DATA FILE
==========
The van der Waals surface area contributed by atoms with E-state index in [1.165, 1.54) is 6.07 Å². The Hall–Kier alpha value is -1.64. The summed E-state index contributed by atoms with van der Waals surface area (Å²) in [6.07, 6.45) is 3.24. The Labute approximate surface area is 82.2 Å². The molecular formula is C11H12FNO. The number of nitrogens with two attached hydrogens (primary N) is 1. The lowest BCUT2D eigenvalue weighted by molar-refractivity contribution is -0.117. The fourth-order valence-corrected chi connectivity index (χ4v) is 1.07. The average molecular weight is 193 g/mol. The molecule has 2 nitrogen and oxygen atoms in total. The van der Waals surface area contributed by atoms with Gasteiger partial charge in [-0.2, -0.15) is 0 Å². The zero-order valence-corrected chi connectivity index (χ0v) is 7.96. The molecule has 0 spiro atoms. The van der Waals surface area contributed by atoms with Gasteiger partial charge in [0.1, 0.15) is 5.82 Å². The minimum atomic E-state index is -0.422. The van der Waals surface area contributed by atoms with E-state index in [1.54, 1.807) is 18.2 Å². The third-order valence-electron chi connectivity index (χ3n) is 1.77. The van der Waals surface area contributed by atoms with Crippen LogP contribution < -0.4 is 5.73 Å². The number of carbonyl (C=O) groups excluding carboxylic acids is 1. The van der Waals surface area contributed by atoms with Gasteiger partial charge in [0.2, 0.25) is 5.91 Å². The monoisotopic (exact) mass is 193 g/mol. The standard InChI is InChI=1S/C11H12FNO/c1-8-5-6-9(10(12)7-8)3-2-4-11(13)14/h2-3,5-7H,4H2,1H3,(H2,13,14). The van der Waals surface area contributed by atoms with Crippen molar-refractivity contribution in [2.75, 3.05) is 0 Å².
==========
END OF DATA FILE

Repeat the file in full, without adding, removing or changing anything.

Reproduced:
The van der Waals surface area contributed by atoms with E-state index in [1.165, 1.54) is 6.07 Å². The Hall–Kier alpha value is -1.64. The summed E-state index contributed by atoms with van der Waals surface area (Å²) in [6.07, 6.45) is 3.24. The Labute approximate surface area is 82.2 Å². The molecular formula is C11H12FNO. The number of nitrogens with two attached hydrogens (primary N) is 1. The lowest BCUT2D eigenvalue weighted by molar-refractivity contribution is -0.117. The fourth-order valence-corrected chi connectivity index (χ4v) is 1.07. The average molecular weight is 193 g/mol. The molecule has 2 nitrogen and oxygen atoms in total. The van der Waals surface area contributed by atoms with Gasteiger partial charge in [-0.2, -0.15) is 0 Å². The zero-order valence-corrected chi connectivity index (χ0v) is 7.96. The molecule has 0 spiro atoms. The van der Waals surface area contributed by atoms with Gasteiger partial charge in [0.1, 0.15) is 5.82 Å². The minimum atomic E-state index is -0.422. The van der Waals surface area contributed by atoms with E-state index in [1.54, 1.807) is 18.2 Å². The third-order valence-electron chi connectivity index (χ3n) is 1.77. The van der Waals surface area contributed by atoms with Crippen LogP contribution < -0.4 is 5.73 Å². The number of carbonyl (C=O) groups excluding carboxylic acids is 1. The van der Waals surface area contributed by atoms with Gasteiger partial charge in [0.2, 0.25) is 5.91 Å². The monoisotopic (exact) mass is 193 g/mol. The standard InChI is InChI=1S/C11H12FNO/c1-8-5-6-9(10(12)7-8)3-2-4-11(13)14/h2-3,5-7H,4H2,1H3,(H2,13,14). The van der Waals surface area contributed by atoms with Crippen molar-refractivity contribution in [2.75, 3.05) is 0 Å².